Smithgall also related the remarkable fact that Lawrence, who created an indelible portrait of the South in his Migration Series, had not personally visited the South before painting the series. Although, according to Smithgall, Jacob Lawrence “was aware of the impact of the negative conditions of the South” he hadn’t yet seen it first hand when he captured it in his own “direct and distilled” way in the 60-panel Migration Series. However, Lawrence’s parents had participated in what’s known as the “Great Migration” and he had observed the challenges faced by the new African American population in New York City and his native New Jersey.

Although we did discuss Lawrence’s Migration Series, and especially panel number 46, with our second interviewee, Stephanie Deutsch, we changed gears a little bit to talk about Julius Rosenwald’s school-building program. Rosenwald is best known for his financial contributions to over 5,000 rural schools for African Americans and for his innovative challenge grants that multiplied his investment, but less well known is his personal interest and encouragement of the communities his fund supported. As Stephanie said:

One thing I’m very struck with is that [Rosenwald] made a personal commitment to these schools. He was a very busy man, but he often travelled down south to visit the schools. These schools were all in very rural areas–they’re hard to get to now–so a hundred years ago it was quite a commitment on his part to make a point of going to visit the schools to see the students who studied there, the parents, the community that would gather to welcome him. That was something that impressed Rosenwald very much, that the schools didn’t just benefit the children, they benefited the whole community.

We had Rosenwald’s journeys south in mind on Saturday when we visited, along with Stephanie, a Rosenwald School on the Eastern Shore of Maryland. Although today the journey is not as treacherous as it was 100 years ago, it was a long trip from Washington, and it reminded us how remote many of these schools were, especially the ones built in tiny rural communities like San Domingo, Maryland. This trip will be the subject of an upcoming blog post.

More bad news for Sears Holdings

August 27th, 2014

According to The New York Times, Sears Holdings, owner of Sears and Kmart stores, lost “nearly a billion dollars” in the first half of this year. Although recent retail earnings among its competitors have been “lackluster” across the board, Sears has performed among the worst. While Sears has worked to expand its “Shop Your Way” rewards program, with personalized deals for loyal shoppers and improve its online sales, it has lagged behind competitors in both these arenas as well.

It’s been tragic to watch the once dominant mail order (and, later, retail) giant’s decline over the years. During Julius Rosenwald’s tenure as head of Sears, the company capitalized on emerging technology in the field of mail order marketing to become a retail bohemoth. Unfortunately, as catalogue-based purchasing decreased, Sears lagged behind other companies like Walmart and Amazon.com in expanding and innovating new retail paradigms like the big box store and online mail order shopping.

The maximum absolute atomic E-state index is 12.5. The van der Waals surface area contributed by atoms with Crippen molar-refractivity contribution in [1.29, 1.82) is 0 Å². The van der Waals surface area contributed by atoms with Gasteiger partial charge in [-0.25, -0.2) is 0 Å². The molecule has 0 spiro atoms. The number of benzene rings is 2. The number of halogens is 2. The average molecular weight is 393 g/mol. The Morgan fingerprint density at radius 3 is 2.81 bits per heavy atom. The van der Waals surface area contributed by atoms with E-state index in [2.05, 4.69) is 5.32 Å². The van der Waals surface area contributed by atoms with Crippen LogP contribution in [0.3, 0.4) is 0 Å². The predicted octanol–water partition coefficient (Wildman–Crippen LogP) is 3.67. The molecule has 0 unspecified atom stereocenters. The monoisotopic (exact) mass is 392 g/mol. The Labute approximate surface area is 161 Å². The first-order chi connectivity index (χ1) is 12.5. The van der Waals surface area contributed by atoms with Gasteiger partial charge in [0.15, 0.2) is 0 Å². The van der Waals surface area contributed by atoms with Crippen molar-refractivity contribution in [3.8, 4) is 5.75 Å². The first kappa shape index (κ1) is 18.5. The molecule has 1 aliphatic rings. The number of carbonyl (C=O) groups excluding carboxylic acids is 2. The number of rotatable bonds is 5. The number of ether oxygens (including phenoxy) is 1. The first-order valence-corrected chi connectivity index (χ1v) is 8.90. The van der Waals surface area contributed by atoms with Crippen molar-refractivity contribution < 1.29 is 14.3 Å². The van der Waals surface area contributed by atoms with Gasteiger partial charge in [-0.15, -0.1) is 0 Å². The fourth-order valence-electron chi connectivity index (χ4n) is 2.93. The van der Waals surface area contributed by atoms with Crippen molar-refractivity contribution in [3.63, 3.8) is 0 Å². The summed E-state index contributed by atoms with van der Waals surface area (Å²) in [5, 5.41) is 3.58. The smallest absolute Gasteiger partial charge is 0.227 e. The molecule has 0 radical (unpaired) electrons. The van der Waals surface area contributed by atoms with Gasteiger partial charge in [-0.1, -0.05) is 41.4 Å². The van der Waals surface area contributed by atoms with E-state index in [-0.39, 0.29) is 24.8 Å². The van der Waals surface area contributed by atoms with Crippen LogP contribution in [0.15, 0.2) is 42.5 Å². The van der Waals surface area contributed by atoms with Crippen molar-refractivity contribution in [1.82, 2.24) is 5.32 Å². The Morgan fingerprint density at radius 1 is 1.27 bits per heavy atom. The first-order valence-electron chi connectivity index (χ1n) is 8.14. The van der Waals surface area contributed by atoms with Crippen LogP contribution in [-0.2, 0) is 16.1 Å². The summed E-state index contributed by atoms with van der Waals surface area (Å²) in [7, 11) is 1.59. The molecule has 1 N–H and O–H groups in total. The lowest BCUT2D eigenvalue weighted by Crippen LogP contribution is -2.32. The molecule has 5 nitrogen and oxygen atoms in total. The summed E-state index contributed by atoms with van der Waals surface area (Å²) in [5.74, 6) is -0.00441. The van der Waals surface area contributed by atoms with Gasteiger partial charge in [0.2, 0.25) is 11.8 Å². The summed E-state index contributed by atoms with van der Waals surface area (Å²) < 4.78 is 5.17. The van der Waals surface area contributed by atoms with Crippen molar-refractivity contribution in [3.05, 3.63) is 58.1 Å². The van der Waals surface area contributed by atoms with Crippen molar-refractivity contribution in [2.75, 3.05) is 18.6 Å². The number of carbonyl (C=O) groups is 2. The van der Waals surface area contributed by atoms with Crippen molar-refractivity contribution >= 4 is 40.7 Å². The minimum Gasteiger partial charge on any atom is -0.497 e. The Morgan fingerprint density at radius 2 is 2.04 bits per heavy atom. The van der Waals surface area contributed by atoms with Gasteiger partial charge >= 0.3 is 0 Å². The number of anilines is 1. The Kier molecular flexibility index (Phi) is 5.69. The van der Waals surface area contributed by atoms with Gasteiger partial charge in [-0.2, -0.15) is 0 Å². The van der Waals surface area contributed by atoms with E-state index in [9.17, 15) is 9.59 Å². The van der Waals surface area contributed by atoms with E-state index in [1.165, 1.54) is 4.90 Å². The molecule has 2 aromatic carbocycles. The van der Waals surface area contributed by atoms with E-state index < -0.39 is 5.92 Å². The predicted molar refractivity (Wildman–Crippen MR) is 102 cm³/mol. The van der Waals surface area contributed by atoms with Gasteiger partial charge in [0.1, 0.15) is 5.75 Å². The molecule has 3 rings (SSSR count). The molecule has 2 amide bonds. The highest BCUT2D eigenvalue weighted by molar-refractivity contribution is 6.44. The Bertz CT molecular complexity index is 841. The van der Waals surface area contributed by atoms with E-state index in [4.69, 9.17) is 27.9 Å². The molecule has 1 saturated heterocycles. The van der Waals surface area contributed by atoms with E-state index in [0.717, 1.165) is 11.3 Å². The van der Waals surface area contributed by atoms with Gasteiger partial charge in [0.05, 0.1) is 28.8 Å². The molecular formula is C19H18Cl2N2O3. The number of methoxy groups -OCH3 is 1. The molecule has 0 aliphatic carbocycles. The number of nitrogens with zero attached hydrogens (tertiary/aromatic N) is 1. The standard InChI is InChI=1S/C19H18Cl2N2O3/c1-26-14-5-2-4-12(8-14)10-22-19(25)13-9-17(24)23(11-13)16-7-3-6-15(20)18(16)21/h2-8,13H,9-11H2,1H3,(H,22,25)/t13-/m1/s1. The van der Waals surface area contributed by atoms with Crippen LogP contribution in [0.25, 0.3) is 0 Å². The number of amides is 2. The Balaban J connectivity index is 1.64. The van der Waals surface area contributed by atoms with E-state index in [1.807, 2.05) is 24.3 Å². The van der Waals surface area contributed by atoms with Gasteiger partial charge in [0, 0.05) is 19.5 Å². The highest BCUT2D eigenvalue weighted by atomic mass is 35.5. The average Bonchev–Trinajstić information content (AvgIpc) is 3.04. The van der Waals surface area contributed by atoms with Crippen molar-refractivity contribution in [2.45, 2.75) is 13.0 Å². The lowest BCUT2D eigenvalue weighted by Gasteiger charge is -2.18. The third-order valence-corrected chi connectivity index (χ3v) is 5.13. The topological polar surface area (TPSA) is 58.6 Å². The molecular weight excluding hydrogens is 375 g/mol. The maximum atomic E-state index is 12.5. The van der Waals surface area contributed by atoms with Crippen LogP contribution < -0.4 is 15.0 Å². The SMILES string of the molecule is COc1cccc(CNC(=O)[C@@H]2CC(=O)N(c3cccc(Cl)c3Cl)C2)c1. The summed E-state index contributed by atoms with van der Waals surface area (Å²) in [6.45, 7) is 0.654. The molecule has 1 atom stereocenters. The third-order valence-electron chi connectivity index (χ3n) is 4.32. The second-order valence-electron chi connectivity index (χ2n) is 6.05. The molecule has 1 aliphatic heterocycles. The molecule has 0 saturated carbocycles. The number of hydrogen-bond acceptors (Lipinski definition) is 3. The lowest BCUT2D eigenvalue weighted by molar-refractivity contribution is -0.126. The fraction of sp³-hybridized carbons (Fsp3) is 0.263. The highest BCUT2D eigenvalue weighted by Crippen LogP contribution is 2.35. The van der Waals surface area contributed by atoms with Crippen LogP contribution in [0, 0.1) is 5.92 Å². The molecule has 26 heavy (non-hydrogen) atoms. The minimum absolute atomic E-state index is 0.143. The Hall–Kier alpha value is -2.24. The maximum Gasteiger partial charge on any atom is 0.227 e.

Click here to read more at The New York Times.

Color photos by Gordon Parks of 1950s segregation to be exhibited in Atlanta

August 15th, 2014

We wrote about Gordon Parks’ “Segregation Series” last June, following the surprising rediscovery of the complete series, which Parks produced for LIFE magazine in the 1950s and which was thought to be lost.

Starting November 15th, according to The New York Times, the High Museum in Atlanta is mounting an exhibition of this series that they’re calling “Gordon Parks: Segregation Story.” The exhibit will be open until June 7, 2015.

Many of the powerful photographs in this collection have never before been seen in a gallery. Out of the more than 40 color prints depicting segregation, a select few were published in a 1956 LIFE Magazine article. From the examples we’ve seen in the media, these photographs, by the first recipient of a Rosenwald grant for photography, offer a truly unique illustration of the segregated institutions of the Jim Crow South.

Read more at The New York Times.

New novel approaches “passing” with a modern twist

August 13th, 2014

According to a review in The New York Times, the debut novel of author Jess Row, Your Face or Mine, (to be released this week) uses the science fiction concept of “racial reassignment surgery” as a jumping off point to a rumination on race and identity in the modern world. “Passing” as a member of another race is a familiar literary theme, mainly found in African American literature of the 20th century, like the works of Rosenwald fellows James Baldwin and James Weldon Johnson. Writing for the the Times, Felicia R. Lee explains:

A fan of James Baldwin’s work, Mr. Row said he set out to have “Your Face in Mine” explore the ways people try to escape their racial identities, as well as investigate their desire for racial reconciliation and deeply unconscious fears and discomforts around race.

“Passing” has been a major theme in African-American literature for over a century, and has usually meant blacks living as whites to escape bias. “Your Face in Mine” owes something to classic stories of passing like “The Autobiography of an Ex-Colored Man,” by James Weldon Johnson (published anonymously in 1912 and under his name in 1927), and the 1931 satire “Black No More,” by George S. Schuyler, in which blacks rush to embrace a new scientific process to become white.

Read more about the new novel at The New York Times.